Canadian family investor takes ‘significant’ interest in practice founded by Norman Foster in 1967
Foster & Partners has been bought by a Canadian private investor for an undisclosed sum.
Britain’s biggest architect, with 1,500 staff in 13 studios, announced that a “significant” stake had been acquired by Hennick Company.
The Toronto-based family firm will have the biggest shareholding, with Norman Foster and his family the next biggest stake.
Building Design understands that Foster and his office together will retain a controlling interest, but that HennickCo is the biggest single shareholder.
All parties refused to disclose the size of their stakes.
Foster, who will continue to serve as executive chairman, and his late wife Wendy founded the practice in 1967. It has been responsible for some of the world’s best-known projects, from the Great Court at the British Museum and Canary Wharf Tube station to the Reichstag in Berlin and the HSBC building in Hong Kong.
In a statement the practice said: “For Foster & Partners, this new partnership is an important step in the evolution of the practice and will encourage further growth and innovation while maintaining its distinctive culture. The long-term agreement establishes a ‘perpetual partnership model’ that enables the practice to expand beyond its current 180 partners, ensures that the next generation of professionals can become shareholders in the practice, and allows for an orderly succession of existing partners over the long-term. “
It said that at a general meeting of the shareholders, 100% of the partners voted to support what it called a strategic partnership with HennickCo.
There are currently 180 partners, who are automatically shareholders. The influx of money will allow for more staff to be promoted to partner. To mark the announcement, 24 partners were promoted to senior partner.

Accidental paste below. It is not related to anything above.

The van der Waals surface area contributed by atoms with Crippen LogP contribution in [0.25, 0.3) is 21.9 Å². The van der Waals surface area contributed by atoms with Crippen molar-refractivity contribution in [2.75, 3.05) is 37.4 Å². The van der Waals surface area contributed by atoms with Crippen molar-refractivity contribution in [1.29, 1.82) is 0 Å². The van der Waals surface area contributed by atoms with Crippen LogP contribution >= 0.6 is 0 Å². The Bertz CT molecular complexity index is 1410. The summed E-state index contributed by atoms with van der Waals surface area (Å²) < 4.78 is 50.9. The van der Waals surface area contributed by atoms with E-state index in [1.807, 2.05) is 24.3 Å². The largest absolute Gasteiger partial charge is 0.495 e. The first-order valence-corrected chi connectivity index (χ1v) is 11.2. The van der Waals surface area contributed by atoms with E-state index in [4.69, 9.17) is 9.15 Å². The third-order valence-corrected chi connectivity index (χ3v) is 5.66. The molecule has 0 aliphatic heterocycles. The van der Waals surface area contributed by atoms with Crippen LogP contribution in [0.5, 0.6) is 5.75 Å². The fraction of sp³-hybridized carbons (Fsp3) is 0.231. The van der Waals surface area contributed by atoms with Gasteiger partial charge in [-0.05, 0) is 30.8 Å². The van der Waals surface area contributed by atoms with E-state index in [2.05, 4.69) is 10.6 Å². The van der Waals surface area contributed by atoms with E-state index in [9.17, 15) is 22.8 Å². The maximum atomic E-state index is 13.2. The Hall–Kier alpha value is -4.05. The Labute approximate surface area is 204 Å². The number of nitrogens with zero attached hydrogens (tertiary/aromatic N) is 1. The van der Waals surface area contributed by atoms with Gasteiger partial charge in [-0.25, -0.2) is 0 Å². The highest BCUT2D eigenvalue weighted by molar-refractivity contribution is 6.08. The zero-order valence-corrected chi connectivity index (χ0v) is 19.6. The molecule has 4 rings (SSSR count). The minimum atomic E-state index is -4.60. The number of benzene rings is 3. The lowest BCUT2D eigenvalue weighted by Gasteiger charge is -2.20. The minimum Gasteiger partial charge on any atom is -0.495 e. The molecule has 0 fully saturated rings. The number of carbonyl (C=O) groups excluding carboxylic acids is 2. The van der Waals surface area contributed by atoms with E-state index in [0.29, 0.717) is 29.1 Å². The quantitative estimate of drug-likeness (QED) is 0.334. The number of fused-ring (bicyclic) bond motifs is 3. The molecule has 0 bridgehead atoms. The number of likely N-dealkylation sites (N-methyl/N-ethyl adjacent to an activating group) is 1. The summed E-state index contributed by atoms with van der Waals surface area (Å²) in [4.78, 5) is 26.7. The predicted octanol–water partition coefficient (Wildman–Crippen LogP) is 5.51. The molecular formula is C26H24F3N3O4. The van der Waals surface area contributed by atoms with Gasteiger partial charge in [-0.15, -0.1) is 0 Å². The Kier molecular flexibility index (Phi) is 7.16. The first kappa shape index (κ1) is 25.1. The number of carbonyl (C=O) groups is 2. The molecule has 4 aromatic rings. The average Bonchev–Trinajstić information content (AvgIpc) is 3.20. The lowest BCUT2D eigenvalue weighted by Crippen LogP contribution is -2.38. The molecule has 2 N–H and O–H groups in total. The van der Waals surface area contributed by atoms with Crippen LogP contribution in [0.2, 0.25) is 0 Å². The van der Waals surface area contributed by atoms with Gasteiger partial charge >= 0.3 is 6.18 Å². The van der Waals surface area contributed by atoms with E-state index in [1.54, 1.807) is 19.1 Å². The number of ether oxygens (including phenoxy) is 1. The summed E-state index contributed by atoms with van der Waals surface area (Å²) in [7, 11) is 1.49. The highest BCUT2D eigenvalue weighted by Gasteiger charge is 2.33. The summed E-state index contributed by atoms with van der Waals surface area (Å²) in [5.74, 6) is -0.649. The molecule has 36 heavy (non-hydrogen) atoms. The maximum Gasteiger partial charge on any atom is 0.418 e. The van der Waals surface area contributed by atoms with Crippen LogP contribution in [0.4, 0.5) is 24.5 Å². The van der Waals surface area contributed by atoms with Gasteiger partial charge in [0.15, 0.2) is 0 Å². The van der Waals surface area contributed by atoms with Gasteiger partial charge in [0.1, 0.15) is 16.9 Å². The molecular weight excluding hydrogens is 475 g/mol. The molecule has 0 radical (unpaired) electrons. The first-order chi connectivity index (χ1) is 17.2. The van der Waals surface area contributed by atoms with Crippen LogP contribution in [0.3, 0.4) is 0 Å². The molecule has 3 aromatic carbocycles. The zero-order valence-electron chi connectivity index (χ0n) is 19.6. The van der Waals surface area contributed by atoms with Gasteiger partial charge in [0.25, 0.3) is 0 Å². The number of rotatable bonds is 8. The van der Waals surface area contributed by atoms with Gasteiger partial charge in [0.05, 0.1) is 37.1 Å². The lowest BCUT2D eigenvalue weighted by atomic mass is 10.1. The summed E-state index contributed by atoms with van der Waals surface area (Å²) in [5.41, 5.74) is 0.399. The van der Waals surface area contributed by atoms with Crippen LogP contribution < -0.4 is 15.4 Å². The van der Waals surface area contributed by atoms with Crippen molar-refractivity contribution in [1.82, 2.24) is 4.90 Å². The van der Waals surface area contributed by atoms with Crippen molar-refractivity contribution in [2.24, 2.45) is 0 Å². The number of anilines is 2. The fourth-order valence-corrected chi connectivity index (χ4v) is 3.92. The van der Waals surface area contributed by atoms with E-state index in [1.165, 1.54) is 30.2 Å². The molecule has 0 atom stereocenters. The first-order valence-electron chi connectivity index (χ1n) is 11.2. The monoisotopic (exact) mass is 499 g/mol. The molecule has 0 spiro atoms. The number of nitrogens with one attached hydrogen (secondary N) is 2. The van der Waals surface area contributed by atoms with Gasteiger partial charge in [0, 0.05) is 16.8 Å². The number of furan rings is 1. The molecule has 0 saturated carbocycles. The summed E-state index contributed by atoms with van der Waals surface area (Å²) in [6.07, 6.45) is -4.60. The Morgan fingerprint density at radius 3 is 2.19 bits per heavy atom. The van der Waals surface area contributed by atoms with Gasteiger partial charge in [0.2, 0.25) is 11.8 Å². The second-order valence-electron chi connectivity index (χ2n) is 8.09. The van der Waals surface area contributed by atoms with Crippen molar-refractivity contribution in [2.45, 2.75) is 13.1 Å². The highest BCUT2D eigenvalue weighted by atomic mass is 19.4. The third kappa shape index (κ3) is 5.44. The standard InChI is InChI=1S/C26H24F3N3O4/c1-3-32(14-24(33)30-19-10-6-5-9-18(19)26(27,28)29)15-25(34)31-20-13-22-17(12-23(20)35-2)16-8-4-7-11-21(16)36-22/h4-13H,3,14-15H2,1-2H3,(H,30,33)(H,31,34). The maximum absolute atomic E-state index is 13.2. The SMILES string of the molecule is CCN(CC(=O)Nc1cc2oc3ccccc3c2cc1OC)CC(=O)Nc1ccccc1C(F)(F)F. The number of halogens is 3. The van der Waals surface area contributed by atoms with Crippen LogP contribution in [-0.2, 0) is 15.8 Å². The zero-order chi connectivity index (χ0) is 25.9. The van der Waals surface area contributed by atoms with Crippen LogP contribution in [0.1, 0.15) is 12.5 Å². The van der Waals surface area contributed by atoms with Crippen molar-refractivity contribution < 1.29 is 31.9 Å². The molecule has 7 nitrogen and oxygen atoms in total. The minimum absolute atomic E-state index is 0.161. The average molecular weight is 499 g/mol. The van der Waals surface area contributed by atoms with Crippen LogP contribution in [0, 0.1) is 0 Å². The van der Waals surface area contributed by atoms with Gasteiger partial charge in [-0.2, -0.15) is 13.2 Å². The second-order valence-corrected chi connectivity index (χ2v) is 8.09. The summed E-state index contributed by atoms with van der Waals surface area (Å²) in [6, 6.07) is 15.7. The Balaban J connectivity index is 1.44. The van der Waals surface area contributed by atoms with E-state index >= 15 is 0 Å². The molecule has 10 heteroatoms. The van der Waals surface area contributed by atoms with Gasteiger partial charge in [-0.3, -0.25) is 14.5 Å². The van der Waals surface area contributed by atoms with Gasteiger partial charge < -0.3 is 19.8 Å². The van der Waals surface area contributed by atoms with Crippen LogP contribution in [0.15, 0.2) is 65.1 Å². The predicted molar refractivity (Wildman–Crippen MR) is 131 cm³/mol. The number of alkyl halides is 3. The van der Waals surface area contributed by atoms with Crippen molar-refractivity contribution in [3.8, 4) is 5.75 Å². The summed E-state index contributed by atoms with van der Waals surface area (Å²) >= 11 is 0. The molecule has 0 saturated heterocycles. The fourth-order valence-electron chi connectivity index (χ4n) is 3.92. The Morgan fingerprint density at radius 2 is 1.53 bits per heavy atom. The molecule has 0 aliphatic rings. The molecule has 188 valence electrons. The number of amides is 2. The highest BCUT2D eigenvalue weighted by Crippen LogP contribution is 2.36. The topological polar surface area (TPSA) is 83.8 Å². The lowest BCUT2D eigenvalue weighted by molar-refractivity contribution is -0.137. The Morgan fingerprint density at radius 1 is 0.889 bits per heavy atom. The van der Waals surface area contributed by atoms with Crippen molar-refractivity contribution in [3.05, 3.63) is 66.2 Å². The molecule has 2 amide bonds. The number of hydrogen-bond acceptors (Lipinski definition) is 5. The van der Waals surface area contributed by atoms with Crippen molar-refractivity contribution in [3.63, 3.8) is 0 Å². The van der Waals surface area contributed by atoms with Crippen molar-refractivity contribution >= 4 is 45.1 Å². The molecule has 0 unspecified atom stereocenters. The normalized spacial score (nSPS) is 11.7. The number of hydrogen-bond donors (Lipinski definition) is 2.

The firm said all present partners will remain in their current roles and the existing leadership team will retain responsibility for day-to-day operations.
In its latest report and accounts published last year, the practice said turnover in the year to April 2020 was up 5% to £272m with pre-tax profit falling from £21.5m to £11.9m. The accounts also showed the then 154 partners at Fosters shared a bumper bonus payment of more than £31m during the period.
Norman Foster said of the deal: “Towards the end of last year, we started to explore long-term structures for the practice that would respond to the challenges and opportunities of growth and encourage the next generation of leadership and this partnership is the culmination of that process. We are delighted to be joining forces with the family trust of the Hennick’s, who share our values and the pursuit of excellence. This evolution has the potential to expand the range and depth of our studio – particularly in the fields of sustainability, infrastructure, urbanisation and recycling.”
Matthew Streets, Fosters’ managing partner, said: “Our new partnership further fortifies the strong foundation on which our practice was built. HennickCo’s long-term investment horizon and partnership philosophy were important factors in our decision to align with them. On behalf of all the professionals and partners of Foster & Partners, we could not be more excited about the future.”
In a statement Bradley Hennick, managing director of HennickCo, said they were proud to partner with an “iconic global brand”.
He added: “This new partnership presents a unique opportunity to leverage our experience and long-term perspective to strengthen Foster & Partners’ position as the world’s preeminent architecture, infrastructure, engineering, and design consultancy. We look forward to working with the practice’s exceptional leadership team and partner shareholders to harness the extraordinary skills within the practice to grow into new and exciting areas in the years to come.”
An early version of this story wrongly described HennickCo as a private equity firm. This has now been corrected.